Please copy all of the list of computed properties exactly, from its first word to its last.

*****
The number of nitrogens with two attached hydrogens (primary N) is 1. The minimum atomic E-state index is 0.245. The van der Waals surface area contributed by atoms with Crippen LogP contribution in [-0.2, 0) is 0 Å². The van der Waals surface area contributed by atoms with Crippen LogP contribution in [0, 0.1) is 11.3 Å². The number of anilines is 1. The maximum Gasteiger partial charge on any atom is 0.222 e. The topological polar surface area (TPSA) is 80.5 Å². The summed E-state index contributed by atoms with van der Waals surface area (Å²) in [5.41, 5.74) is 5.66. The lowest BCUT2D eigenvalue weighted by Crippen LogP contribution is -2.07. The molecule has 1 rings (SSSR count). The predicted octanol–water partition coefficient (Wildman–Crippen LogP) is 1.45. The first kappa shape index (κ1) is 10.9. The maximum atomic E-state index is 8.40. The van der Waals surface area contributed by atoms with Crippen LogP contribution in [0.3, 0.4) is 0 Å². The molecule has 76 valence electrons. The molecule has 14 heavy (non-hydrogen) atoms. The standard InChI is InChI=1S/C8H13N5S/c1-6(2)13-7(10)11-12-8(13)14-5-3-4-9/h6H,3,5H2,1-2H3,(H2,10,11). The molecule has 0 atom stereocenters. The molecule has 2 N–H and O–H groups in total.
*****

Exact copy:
The number of nitrogens with two attached hydrogens (primary N) is 1. The minimum atomic E-state index is 0.245. The van der Waals surface area contributed by atoms with Crippen LogP contribution in [-0.2, 0) is 0 Å². The van der Waals surface area contributed by atoms with Crippen LogP contribution in [0, 0.1) is 11.3 Å². The number of anilines is 1. The maximum Gasteiger partial charge on any atom is 0.222 e. The topological polar surface area (TPSA) is 80.5 Å². The summed E-state index contributed by atoms with van der Waals surface area (Å²) in [5.41, 5.74) is 5.66. The lowest BCUT2D eigenvalue weighted by Crippen LogP contribution is -2.07. The molecule has 1 rings (SSSR count). The predicted octanol–water partition coefficient (Wildman–Crippen LogP) is 1.45. The first kappa shape index (κ1) is 10.9. The maximum atomic E-state index is 8.40. The van der Waals surface area contributed by atoms with Crippen LogP contribution in [0.3, 0.4) is 0 Å². The molecule has 76 valence electrons. The molecule has 14 heavy (non-hydrogen) atoms. The standard InChI is InChI=1S/C8H13N5S/c1-6(2)13-7(10)11-12-8(13)14-5-3-4-9/h6H,3,5H2,1-2H3,(H2,10,11). The molecule has 0 atom stereocenters. The molecule has 2 N–H and O–H groups in total.